But, with no obvious replacement locale to host the event, Zozobra organizers and city officials are looking to make improvements to the historic Fort Marcy Park.
Santa Fe Police Capt. James Lamb said at a Public Safety Committee meeting at City Hall on Tuesday that an estimated 56,000 people attended the 92nd burning of Old Man Gloom this year and suggested that the beloved event may need to find a new home.
About 18,000 people attended Zozobra in 2012, amid poor weather and complaints among Santa Feans about increasing admission costs, and longer and more elaborate staging of the traditional torching.
But the attendance shot up to about 36,000 the following year after new organizer Ray Sandoval took over, lowered ticket prices and returned to a simpler version of the burning ritual.
At his urging, in 2014, the event was moved up about a week, from the Thursday night before Fiesta weekend – a school night – to the Friday of Labor Day weekend.
The 2015 burning drew in a record 48,000 people before yet another attendance record was reached this year. But, with success has come problems.
“I think it’s time that we look at a different venue,” Lamb said Tuesday. “It’s just overgrowing.”
In an interview later in the week, Lamb was more circumspect about the need for a bigger home of Zozobra. He said two fields at Fort Marcy – the baseball field and adjacent Magers Field, separated by an arroyo and a stand of trees – combined have a capacity of 88,000, so the biggest concern is making sure the event continues to expand in a safe manner.
“We have room to grow, but can we do that safely?” Lamb said.
Sandoval reiterated his previously stated position that he doesn’t plan on moving the burning elsewhere anytime soon. But he said some changes need to be made.
“As of right now, we’re committed to Fort Marcy as being Zozobra’s home for the near future, but we want to have a conversation with the city on improvements to the field,” he said.
The biggest safety issue for Fort Marcy Park – where Zozobra has been held since either 1933 or 1934, according to Sandoval’s estimates – is the condition of the bridges over the arroyo that connect Magers Field with the baseball field where the burning takes place.
There have been three bridges in the past, but the big one in the middle collapsed slightly from the weight of people standing on it toward the end of the event last year, Lamb said, and it was removed before this year’s burning.
Police elected not to use the two remaining bridges this year out of safety concerns and instead directed people to three other bridges on the other side of the baseball field toward Old Taos Highway.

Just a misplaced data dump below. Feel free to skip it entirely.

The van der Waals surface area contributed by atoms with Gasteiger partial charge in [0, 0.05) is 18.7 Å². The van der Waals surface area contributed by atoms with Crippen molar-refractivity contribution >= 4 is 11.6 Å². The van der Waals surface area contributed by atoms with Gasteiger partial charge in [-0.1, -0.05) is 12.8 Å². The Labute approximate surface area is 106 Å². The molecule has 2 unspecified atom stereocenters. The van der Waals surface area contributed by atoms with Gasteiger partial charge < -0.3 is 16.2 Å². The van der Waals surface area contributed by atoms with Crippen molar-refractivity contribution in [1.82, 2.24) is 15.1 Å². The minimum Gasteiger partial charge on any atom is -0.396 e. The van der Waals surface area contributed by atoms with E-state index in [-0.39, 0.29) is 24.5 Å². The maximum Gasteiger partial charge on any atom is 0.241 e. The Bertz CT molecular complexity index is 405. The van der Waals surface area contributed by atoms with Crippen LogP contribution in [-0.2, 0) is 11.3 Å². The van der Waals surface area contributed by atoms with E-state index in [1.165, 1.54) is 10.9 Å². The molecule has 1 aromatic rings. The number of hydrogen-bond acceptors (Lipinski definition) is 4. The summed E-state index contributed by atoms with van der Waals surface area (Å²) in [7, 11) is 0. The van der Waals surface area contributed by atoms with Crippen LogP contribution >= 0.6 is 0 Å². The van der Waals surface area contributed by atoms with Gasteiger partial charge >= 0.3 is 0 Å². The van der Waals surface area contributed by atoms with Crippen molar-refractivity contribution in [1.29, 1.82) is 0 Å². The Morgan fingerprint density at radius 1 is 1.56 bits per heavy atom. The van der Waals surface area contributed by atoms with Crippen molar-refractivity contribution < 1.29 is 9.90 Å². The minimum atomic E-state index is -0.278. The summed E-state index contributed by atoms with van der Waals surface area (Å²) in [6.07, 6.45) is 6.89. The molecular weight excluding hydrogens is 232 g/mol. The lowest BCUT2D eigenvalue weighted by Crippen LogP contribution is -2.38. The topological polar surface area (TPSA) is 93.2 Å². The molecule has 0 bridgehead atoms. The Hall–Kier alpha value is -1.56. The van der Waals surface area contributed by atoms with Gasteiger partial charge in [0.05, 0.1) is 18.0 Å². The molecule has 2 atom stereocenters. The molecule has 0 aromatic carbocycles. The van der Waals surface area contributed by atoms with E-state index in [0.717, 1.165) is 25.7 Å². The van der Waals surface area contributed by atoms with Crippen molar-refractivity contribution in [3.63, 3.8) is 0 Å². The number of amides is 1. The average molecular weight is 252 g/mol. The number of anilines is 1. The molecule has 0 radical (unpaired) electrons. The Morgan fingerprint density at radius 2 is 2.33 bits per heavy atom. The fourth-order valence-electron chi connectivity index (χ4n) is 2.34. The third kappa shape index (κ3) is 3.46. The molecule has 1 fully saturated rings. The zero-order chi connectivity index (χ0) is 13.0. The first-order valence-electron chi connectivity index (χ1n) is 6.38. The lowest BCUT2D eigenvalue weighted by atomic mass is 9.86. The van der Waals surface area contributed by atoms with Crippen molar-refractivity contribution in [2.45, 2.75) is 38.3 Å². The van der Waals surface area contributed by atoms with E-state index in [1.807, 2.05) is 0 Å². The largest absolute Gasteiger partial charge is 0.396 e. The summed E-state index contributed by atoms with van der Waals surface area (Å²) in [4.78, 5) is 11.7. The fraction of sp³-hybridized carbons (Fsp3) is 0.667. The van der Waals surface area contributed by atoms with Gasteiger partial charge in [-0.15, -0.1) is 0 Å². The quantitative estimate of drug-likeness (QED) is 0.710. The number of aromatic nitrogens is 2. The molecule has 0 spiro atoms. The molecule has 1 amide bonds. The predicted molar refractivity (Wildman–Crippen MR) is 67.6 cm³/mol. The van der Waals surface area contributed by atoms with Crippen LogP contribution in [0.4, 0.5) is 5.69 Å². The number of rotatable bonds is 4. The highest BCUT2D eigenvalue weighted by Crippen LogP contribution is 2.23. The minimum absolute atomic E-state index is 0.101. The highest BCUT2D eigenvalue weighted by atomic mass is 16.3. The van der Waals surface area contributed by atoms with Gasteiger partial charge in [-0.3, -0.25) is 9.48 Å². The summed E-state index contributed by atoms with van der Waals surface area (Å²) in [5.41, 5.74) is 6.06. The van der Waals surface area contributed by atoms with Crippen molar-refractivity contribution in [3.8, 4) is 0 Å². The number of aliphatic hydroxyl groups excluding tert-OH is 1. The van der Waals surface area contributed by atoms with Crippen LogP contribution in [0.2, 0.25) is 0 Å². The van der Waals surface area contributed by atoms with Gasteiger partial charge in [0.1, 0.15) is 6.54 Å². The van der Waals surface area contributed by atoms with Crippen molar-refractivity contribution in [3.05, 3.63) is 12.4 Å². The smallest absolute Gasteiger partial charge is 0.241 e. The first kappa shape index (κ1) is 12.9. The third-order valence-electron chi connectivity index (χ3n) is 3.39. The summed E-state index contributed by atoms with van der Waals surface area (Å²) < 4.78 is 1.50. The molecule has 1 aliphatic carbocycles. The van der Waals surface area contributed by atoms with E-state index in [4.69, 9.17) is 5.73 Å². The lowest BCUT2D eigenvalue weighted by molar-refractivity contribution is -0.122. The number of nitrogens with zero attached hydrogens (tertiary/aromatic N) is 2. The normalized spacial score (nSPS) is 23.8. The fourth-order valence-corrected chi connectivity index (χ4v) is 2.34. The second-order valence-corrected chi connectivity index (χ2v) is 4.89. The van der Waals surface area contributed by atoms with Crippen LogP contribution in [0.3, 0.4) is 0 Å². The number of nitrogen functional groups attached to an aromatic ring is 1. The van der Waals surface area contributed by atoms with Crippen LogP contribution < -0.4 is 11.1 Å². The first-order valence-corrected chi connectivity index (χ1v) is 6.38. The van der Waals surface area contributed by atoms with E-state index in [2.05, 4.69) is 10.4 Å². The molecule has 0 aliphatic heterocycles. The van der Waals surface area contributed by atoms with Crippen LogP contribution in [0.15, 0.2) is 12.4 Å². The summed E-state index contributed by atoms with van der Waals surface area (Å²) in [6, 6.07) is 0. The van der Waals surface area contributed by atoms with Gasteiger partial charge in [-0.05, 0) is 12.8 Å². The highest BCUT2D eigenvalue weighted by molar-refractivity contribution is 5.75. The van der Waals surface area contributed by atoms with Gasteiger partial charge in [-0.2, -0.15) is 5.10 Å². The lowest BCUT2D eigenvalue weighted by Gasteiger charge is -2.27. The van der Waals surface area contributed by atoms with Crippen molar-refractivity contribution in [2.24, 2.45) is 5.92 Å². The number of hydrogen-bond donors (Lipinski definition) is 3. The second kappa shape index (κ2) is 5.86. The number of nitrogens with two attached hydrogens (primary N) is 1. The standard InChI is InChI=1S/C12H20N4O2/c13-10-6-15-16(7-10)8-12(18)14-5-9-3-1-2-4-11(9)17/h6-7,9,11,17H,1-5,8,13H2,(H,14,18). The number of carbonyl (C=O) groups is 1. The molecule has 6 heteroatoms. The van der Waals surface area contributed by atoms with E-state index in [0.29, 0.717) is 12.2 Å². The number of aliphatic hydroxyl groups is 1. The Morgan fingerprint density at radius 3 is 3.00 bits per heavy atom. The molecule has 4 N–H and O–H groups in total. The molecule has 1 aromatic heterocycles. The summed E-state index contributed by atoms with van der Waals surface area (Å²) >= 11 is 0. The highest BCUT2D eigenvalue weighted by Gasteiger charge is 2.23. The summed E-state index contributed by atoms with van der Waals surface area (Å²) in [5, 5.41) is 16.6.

But revelers decided to use just one bridge on that side, something Lamb likened to “pushing an elephant through a straw.” There were also complaints that some people who bought tickets weren’t allowed onto the crammed-full baseball field.
Lamb said the burning was delayed 15 minutes because there was still a large number of people trying to get into the park and police didn’t want them to “rush” into the area.
Police opened the two bridges to Magers Field to use as an exit after the burning, but said people still chose to use the one bridge they came in on.
“That is not a good exit plan,” Sandoval said. “People will get hurt if we have an emergency and everyone was going through that bridge.”
City Councilor Chris Rivera said $600,000 is set aside for bridge improvements and that construction should start early next year.
One idea being thrown out by the city is keeping the two side bridges to Magers Field and putting a much wider bridge than before in the middle, but Sandoval said he would like to see the arroyo that separates Magers Field from the baseball field replaced with a culvert so the two fields can essentially be connected.
Although Fort Marcy has its issues, it doesn’t seem like there’s a better place to host the burning in a city that is short of huge, empty spaces.
Sandoval said the Kiwanis Club of Santa Fe, which owns the rights to Zozobra and organizes the event every year, researched several different locations when he took over in 2013, like the Municipal Recreation Complex off N.M. 599, the Downs at Santa Fe, mid-city’s Ragle Park, the new Southwest Area Node (SWAN) Park and even Santa Fe High, but each venue had significant shortcomings.
The MRC, with only one major road in and out of the area, would pose a parking and traffic nightmare, Sandoval said, and having it at Santa Fe Downs, the defunct horse-racing track which is outside city limits, could bring about unwanted shenanigans due to its more rural location. All that leads him to believe that Fort Marcy is still the best place for the event.
“Each of those presented more problems than Fort Marcy and Magers Field,” Sandoval said. “Zozobra’s popularity is definitely on the rise and it would be irresponsible to say Zozobra is going to be (at Fort Marcy) forever, but I just don’t think there’s another venue.”
There’s also a historic aspect to hosting the burning at Fort Marcy. Rivera, who grew up in Santa Fe and said he’s been going to Zozobra since he was a kid, said he is “not interested in moving it” and it doesn’t appear that anyone is seriously considering a new location anytime soon, even if Fort Marcy needs big improvements to handle Old Man Gloom’s growing popularity.
“We love Fort Marcy,” Sandoval said. “That’s Zozobra’s home.”